Coffman Commentaries on the Old and New TestamentMark 5
This chapter records the events regarding the Gerasene demoniacs (Mark 5:1-20), and the raising of the daughter of Jairus from the dead (Mark 5:21-24,35-43), and the parenthetical miracle of healing the woman with the issue of blood (Mark 5:25-34).
THE GERASENE DEMONIACS
And they came to the other side of the sea, into the country of the Gerasenes.
Other side of the sea ...
that is, the eastern shore of Galilee.
In the parallel accounts (8:28-35; Luke 8:26-40), Luke has "Gerasenes" as here, and Matthew has "Gadarenes." The actual site has been identified as being on the south bank of the Wady-es-Semak on the eastern shore of Galilee, a place called GERASA, now a ruin, on a narrow rim of the lake, about 120 feet wide, at the base of a steep incline to the sea. F1 Gadara was the principal town of the area, so Matthew called the area "the country of the Gadarenes."
And when he was come out of the boat, straightway there met him out of the tombs a man with an unclean spirit.
One's interpretation of this miracle will inevitably reflect his belief concerning demon possession and concerning the incarnation. Concerning the latter, the conviction followed in this commentary is that Jesus was indeed God come in human form, and yet possessing all of the attributes of God. Concerning demon possession, a more general statement is proper.
CONCERNING DEMON POSSESSION
Trench called this miracle "the most important, and, in many respects, the most perplexing of all the cures of demoniacs"; F2 and this is an appropriate place to give attention to this phenomenon which is mentioned in all the gospels. Demon possession may not be identified merely as mental disorders, or various kinds of sickness, because a differentiation between them is clearly made in the gospels. Furthermore, the conversations Jesus carried on with demons, their recognizing him as "Son of God Most High," and his addressing them as personal cannot be adequately explained as a mere accommodation on the part of the Lord to superstitions of his contemporary generation. The integrity of the sacred gospels as history must be set aside in any view that denies the reality of demon possession in the New Testament.
Are there difficulties in such a view? Indeed yes; but the difficulties derive from what people do not know, rather than from what they know: (1) It is generally supposed that no such thing as demon-possession exists on earth today; and, if that supposition is correct, it would simply mean that the power of Jesus Christ in destroying the works of the devil, which was his purpose in coming into this world (1 John 3:8), was effective and that Satan's demonic followers are not able to work the havoc upon human personality in this age, as formerly. The multiplication of such disorders in the times of Christ should, in such a view, have been expected as the demons recognized the holy Saviour and his purpose of destroying them. (2) However, it is by no means certain that the phenomenon has actually disappeared. Trench suggested that if one with apostolical discernment today should enter a madhouse "he might recognize some of the sufferers there as `possessed.'" F3 Cranfield thought that "There may be more truth here in the New Testament picture than has sometimes been allowed," and asks if perhaps "The spread of a confident certainty of the demons' non-existence has not been their greatest triumph." F4 He also pointed out that witch burnings were not due to taking the New Testament too seriously, "but they were due to failing to take it seriously enough." F5 So, take it either way: whether or not demon-possession still exists or not, the reality of it THEN is certain. In the unreasonable and atrocious crimes, abnormal bestiality, and senseless wickedness exploited on the front pages of newspapers every day, there is far more than a possibility that satanic possession is the cause of at least some of it.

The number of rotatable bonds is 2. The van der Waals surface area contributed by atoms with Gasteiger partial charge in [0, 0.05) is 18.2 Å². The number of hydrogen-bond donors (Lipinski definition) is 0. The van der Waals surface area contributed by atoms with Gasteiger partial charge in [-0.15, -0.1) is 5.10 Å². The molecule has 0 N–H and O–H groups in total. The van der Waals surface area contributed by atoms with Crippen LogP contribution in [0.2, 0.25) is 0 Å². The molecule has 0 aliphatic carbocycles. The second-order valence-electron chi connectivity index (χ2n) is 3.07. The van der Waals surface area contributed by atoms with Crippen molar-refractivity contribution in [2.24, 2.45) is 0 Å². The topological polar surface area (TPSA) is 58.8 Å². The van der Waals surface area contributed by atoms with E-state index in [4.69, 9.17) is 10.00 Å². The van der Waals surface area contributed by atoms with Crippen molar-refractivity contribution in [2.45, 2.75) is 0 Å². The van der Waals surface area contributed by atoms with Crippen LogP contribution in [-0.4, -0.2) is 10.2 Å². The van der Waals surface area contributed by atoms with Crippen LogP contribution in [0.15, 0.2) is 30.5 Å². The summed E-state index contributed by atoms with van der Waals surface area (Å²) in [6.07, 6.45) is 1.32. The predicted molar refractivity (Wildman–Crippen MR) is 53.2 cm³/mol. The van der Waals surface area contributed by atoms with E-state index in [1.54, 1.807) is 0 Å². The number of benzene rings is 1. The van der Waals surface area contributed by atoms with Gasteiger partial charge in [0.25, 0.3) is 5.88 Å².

Verses 3, 4
Who had his dwelling in the tombs: and no man could any more bind him, no, not with a chain; because that he had been often bound with fetters and chains, and the chains had been rent asunder by him, and the fetters broken in pieces: and no man had strength to tame him.
Mark stressed the unnatural strength of this troglodyte, using two entire verses to stress it; but Matthew supplied the significant fact that his ferocity had closed the area to human traffic, and Luke the equally significant fact that he was naked. Such a human monster had no doubt cast a terror over the entire village. See Zechariah 13:1,2.
And always, night and day, in the tombs and in the mountains, he was crying out, and cutting himself with stones.
Such a bloody, noisy, physically powerful degenerate was a troublesome handicap to all who lived in the area.
And when he saw Jesus from afar, he ran and worshipped him.
The demon-possessed seem always to have been able to recognize Christ. The man's worshipping Jesus is a reference to his falling down before him; and, in view of the man's behavior after he was healed, it must also have included (on the man's part, if not the demon's) an adoration of the Lord spiritually. The effect of his possession was that of splitting the personality, making it impossible, in each instance, to distinguish between what was done by the demon and what was done by the man.
And crying out with a loud voice, he saith, What have I to do with thee, Jesus, thou Son of the Most High God? I adjure thee by God, torment me not.
Son of God Most High ...